The Emperor Nicholas I in England
W. Bruce Lincoln finds that, though at first extremely against the visits, Queen Victoria was much impressed by the Russian Emperor’s dignity, civility and grace.
On May 24th, 1844,1 the Russian Chancellor and Foreign Minister, Count Karl Nesselrode, informed Britain’s Ambassador to St Petersburg, T. A. D. Bloomfield, that Emperor Nicholas I had left Russia’s capital some twelve hours earlier and was en route to London.
Although the Emperor’s sudden departure caught Ambassador Bloomfield by surprise, his visit to England was not unexpected, for it marked the culmination of several months’ negotiations between Russian diplomats, who desired closer ties with Great Britain, and Queen Victoria’s Ministers.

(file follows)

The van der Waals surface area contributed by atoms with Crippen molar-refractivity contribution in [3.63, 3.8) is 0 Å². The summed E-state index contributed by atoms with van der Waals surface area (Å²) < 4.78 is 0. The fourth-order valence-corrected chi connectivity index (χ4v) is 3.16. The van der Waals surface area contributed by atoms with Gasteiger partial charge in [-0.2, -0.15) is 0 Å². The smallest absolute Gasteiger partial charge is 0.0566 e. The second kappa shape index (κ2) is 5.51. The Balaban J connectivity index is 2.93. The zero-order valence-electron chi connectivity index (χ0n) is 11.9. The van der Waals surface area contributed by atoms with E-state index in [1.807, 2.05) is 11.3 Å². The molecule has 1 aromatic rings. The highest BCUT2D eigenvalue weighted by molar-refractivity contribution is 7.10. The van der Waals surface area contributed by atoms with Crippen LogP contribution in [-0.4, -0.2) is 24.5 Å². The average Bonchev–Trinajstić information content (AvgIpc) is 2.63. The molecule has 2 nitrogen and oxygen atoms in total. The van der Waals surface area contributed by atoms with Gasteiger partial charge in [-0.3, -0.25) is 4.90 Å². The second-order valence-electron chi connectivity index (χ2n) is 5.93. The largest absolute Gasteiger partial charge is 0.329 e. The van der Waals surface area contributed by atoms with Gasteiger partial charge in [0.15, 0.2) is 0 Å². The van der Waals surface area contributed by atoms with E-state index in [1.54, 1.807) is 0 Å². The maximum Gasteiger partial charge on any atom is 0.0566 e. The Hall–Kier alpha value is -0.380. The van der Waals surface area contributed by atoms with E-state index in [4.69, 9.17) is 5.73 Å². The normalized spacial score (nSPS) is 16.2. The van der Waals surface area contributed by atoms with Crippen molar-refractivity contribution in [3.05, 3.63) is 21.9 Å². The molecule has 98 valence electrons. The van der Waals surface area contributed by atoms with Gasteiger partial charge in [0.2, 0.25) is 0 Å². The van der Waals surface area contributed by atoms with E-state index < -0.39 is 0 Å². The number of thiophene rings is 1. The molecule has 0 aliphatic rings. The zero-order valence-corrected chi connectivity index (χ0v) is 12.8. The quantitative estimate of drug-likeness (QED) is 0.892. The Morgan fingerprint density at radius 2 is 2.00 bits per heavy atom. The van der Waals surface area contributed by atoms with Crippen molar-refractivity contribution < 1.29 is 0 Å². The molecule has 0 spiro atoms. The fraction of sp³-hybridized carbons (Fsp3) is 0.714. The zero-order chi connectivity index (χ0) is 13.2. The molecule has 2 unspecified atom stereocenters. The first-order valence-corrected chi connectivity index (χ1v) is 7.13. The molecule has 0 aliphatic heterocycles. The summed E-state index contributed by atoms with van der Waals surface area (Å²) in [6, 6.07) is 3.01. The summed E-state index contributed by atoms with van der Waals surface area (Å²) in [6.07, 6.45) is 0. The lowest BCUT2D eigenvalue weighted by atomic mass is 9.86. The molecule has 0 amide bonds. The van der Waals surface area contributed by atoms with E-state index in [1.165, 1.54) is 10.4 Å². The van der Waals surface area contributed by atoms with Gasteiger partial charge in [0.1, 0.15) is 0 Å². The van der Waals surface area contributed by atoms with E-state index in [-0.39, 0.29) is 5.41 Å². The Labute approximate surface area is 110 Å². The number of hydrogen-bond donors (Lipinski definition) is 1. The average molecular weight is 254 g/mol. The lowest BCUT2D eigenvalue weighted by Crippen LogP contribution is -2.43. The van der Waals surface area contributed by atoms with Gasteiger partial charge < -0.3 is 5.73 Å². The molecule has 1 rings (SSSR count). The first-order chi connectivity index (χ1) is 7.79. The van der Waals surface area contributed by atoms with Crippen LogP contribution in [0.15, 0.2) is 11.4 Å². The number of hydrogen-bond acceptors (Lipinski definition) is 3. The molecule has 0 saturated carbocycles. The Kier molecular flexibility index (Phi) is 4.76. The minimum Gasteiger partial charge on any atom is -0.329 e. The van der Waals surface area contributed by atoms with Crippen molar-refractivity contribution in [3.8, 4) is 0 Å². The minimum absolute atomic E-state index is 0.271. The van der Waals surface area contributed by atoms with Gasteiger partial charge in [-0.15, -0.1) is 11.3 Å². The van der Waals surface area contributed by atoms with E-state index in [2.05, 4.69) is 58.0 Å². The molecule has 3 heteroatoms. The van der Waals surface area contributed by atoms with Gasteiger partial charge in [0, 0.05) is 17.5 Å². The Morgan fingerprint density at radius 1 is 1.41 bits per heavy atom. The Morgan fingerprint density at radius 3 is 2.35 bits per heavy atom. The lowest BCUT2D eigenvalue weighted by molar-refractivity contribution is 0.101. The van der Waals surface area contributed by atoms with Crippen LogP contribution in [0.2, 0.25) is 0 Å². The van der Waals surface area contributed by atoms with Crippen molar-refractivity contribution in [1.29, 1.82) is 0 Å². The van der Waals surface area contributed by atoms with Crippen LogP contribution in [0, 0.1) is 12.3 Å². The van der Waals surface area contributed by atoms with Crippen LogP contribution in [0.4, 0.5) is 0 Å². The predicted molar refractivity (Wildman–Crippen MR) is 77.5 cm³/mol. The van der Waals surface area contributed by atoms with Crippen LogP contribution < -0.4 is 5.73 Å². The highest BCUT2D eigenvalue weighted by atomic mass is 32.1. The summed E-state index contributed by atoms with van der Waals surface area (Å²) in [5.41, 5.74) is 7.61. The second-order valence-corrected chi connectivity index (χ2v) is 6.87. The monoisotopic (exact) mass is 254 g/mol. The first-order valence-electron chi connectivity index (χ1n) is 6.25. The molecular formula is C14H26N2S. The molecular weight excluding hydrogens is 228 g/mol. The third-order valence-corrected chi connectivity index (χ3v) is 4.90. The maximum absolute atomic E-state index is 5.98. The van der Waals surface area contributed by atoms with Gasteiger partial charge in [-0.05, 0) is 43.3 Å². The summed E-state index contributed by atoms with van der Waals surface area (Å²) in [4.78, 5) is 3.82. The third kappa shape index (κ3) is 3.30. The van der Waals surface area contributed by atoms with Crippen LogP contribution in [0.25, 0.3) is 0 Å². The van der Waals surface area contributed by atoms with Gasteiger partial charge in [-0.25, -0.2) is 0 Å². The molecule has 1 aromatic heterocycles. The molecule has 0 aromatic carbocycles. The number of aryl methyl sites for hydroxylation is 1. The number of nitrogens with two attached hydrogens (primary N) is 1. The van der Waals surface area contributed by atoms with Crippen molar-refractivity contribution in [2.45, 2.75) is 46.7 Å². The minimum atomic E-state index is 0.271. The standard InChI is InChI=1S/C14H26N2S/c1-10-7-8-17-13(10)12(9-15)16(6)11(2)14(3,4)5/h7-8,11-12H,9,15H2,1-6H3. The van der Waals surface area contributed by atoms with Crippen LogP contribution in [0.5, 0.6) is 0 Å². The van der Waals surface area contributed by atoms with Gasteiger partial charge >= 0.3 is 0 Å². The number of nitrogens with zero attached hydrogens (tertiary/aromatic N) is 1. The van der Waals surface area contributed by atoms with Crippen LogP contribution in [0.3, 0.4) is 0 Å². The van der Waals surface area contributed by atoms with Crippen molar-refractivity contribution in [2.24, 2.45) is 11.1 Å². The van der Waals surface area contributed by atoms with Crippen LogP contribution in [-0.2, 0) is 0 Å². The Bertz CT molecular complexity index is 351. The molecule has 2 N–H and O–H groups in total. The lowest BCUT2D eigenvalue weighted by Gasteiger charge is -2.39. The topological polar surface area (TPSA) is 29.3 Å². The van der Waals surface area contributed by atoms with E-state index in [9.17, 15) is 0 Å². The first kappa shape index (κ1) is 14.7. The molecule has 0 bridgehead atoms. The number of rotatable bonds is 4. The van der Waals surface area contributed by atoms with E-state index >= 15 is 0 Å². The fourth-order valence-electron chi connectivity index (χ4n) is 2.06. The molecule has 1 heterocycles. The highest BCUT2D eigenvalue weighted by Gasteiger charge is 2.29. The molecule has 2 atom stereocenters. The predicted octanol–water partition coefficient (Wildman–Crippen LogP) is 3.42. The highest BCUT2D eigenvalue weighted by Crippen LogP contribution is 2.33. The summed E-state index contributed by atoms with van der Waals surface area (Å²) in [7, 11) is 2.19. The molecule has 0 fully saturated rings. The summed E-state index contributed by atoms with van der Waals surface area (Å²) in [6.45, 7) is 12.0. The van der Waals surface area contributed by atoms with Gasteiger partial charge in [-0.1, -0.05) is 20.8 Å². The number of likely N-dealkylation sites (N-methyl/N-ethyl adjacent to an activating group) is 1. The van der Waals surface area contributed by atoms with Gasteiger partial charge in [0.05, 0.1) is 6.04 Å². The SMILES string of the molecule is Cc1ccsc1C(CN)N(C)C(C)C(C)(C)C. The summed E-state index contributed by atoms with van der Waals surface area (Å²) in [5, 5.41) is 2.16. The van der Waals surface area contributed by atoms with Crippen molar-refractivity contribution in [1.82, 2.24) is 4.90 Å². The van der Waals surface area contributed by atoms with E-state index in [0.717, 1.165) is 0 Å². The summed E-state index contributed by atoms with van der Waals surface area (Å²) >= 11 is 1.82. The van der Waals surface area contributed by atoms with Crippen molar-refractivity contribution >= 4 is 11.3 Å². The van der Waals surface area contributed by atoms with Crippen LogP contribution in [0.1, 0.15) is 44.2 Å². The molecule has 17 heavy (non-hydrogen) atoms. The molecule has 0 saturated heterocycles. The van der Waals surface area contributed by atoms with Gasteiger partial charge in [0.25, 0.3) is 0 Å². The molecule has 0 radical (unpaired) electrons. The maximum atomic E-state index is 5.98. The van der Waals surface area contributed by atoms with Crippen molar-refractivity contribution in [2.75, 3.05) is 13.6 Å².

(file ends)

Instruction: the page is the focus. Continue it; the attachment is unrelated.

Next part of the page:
We do not know for certain whether it was the Russians or the British who took the initiative in proposing that Nicholas visit England in 1844. If we accept the accounts of both Ambassador Bloomfield and the Russian Ambassador to the Court of St James, Baron Brunnow, we encounter the remarkable coincidence that overtures for the visit were made simultaneously, and somewhat casually, in both capitals on January 23rd, 1844.